For those interested in working in healthcare, but unsure exactly where they want to put their focus, an understanding of some of the more niche areas of healthcare may allow them to better understand what types of careers are available. Medical doctors are often asked to focus on a specific area of healthcare before they have experience in a wide range of options. Some specialties are well-known, and still in high demand, such as family practice specialists and obstetricians. Other types of specialists are less well-known and therefore may not have the number of applicants as more common specialties.

There are many benefits to working in a specialty that is less common and competitive. You are often given more responsibility earlier, due to the demands of the job. If the specialty is hard to fill, you may find your job offers include options for tuition repayment as part of your benefits package. Given that most prospective doctors will take out at least some private student loans to finance their degrees, the option of having your employer repay those loans is tempting.

Selecting a niche specialty allows you to push yourself out of your comfort zone. Many people feel that they will enter the medical field and spend a great deal of time working one on one with patients. As they move through medical school, they often find that this is not how medicine is practiced today. While medicine can be impersonal, there are several niche specialties that allow you to work in a way that benefits your patient’s health while still working within the restraints of the current medical climate. One reason many people are drawn to medicine is so that they can help others, and working as an epidemiologist, psychiatrist, or geriatrician all allow you to focus on the bigger picture of patient care while still using your skills on an individual level. For individuals interested in the medical field but who are somewhat disillusioned with the current standard of care, these can be rewarding options.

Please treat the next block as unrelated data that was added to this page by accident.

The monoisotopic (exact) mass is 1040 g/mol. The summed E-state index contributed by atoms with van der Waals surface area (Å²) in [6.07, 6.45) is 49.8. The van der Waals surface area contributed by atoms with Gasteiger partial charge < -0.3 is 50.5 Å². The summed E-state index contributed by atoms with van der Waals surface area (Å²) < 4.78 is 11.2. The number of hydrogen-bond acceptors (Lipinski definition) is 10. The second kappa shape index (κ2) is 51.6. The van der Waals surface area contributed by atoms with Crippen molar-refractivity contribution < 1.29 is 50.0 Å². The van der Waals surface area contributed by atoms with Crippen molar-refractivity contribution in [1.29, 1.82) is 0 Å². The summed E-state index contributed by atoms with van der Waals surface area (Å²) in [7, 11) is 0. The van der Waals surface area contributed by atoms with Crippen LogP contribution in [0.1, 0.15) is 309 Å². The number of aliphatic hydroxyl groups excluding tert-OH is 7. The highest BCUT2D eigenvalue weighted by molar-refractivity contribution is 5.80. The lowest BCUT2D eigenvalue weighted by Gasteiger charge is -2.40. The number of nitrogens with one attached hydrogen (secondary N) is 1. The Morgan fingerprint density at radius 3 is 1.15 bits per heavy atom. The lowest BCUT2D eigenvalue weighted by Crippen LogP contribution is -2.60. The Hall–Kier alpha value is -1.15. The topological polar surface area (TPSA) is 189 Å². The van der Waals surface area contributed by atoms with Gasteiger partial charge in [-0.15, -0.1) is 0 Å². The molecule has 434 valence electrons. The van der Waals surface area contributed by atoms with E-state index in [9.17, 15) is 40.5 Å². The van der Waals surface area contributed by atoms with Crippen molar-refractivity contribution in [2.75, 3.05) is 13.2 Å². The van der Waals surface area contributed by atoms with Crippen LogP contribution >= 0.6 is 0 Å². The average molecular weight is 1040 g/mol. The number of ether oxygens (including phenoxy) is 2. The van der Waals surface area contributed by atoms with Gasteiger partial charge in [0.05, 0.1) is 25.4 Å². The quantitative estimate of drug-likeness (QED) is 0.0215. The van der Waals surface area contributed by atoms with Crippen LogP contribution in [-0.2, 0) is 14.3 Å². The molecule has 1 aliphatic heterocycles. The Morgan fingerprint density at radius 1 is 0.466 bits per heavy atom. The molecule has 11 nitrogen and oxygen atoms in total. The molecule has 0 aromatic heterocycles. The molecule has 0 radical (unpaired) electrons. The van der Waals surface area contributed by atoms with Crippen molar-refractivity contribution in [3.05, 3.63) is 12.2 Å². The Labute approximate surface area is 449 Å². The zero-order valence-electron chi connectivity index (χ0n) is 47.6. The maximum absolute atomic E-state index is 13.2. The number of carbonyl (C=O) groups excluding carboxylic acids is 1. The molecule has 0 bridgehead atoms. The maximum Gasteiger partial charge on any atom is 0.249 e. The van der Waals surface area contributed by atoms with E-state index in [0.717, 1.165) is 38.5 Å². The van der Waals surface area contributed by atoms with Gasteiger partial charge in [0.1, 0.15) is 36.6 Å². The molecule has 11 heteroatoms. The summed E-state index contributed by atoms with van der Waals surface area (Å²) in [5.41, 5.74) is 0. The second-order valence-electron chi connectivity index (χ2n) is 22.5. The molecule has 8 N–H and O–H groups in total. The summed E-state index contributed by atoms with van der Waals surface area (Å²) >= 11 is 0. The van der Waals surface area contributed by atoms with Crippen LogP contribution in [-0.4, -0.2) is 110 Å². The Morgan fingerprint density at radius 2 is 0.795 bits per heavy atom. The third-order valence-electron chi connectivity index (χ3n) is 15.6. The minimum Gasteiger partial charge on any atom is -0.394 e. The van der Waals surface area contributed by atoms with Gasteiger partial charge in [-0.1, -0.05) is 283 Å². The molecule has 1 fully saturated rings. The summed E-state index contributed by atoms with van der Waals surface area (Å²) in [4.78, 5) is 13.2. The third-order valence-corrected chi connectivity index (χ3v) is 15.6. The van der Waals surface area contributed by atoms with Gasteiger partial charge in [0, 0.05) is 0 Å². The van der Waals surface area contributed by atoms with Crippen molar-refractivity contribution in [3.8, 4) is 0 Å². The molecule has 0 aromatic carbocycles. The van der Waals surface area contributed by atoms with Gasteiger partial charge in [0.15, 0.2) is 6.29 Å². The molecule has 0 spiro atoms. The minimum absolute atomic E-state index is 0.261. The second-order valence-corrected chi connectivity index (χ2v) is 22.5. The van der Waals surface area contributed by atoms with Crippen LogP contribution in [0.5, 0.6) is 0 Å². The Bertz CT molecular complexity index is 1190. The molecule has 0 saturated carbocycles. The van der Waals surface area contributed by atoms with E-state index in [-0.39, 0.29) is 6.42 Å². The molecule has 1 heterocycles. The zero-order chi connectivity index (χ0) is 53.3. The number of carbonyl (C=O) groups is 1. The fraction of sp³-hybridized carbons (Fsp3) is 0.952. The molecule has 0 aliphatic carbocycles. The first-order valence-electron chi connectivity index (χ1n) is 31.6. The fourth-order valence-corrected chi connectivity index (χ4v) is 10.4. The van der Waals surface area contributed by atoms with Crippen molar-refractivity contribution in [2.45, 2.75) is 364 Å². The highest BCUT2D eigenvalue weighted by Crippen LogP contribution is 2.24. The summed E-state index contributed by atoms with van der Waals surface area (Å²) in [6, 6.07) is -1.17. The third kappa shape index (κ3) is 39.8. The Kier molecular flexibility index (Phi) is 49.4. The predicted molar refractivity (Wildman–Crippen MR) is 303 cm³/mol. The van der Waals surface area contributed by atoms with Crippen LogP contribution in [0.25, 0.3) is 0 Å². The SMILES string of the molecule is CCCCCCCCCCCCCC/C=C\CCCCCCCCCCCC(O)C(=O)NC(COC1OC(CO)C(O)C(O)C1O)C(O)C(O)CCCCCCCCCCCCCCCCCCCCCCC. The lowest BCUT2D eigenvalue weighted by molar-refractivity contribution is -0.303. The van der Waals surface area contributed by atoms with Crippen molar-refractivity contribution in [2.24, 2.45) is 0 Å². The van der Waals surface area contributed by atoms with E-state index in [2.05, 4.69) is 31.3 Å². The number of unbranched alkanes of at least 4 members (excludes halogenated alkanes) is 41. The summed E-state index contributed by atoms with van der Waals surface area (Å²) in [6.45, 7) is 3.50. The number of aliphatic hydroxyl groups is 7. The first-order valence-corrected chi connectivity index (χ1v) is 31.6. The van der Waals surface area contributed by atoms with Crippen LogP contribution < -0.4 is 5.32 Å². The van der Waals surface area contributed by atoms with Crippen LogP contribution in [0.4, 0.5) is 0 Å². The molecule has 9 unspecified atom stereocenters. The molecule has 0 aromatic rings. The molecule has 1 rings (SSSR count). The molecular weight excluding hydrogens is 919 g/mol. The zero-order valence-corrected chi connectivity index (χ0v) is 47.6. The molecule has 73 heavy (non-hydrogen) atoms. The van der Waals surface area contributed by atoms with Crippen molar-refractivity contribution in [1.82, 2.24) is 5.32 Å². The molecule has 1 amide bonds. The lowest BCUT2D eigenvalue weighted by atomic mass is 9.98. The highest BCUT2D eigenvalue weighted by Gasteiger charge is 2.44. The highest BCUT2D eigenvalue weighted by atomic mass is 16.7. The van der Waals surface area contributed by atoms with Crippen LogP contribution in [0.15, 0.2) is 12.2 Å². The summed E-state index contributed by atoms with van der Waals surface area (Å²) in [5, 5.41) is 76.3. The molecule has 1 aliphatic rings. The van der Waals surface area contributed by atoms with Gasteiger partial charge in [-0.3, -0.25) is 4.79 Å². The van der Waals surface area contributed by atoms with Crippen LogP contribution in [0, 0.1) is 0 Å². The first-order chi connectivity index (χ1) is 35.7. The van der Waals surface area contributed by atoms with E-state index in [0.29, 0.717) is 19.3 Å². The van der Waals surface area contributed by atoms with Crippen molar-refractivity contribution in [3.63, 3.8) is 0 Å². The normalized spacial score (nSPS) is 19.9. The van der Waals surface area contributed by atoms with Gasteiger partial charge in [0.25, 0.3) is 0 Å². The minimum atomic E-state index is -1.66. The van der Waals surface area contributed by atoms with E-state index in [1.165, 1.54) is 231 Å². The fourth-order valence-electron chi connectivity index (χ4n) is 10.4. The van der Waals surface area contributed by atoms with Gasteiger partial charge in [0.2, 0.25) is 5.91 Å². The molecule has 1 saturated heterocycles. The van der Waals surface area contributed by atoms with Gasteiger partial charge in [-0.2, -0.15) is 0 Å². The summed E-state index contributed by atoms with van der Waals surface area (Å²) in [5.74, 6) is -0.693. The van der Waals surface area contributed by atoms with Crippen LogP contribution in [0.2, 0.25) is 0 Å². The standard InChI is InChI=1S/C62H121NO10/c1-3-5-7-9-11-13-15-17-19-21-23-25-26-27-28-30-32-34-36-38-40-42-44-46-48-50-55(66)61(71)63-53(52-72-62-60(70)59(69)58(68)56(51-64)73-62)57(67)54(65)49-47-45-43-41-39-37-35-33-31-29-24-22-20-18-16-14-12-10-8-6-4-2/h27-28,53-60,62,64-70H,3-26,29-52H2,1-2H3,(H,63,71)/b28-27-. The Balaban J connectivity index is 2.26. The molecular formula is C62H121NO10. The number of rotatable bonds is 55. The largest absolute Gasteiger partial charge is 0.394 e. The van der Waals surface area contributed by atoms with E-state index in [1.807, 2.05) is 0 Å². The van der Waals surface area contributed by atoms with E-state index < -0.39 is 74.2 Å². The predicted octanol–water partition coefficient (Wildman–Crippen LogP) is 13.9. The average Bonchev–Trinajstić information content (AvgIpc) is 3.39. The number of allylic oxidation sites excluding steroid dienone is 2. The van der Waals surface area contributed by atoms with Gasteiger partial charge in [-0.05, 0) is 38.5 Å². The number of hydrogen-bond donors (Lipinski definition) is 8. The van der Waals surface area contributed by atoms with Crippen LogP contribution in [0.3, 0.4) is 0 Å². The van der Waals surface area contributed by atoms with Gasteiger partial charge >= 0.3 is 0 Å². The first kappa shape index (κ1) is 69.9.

Let’s dive in

Epidemiologist

Epidemiologists are medical doctors. Their work often focuses on large groups of people and communities rather than one on one patient care. They study disease, and how to diagnose, prevent, and reduce the spread of disease.

Psychiatry

Psychiatrists diagnose and treat mental conditions. While many people visit therapists or counselors for help with their mental health issues, psychiatrists, with their training as medical doctors, can provide relief that others may not be able to provide. Often individuals seeking help for anxiety or depression seek help by having their general practitioner prescribe medications and working with a therapist separately. While this can certainly work, a psychiatrist can both prescribe medication and has the training necessary to provide intensive counseling resources for clients.

Geriatrician

A geriatrician is responsible for dealing with health problems and conditions in the elderly. As the average lifespan increases, and more of the population ages, these doctors are becoming more in demand. The geriatrician is responsible for coordinating treatment and must be comfortable and confident working with more than one provider to come up with the best treatment plan for the individual patient.

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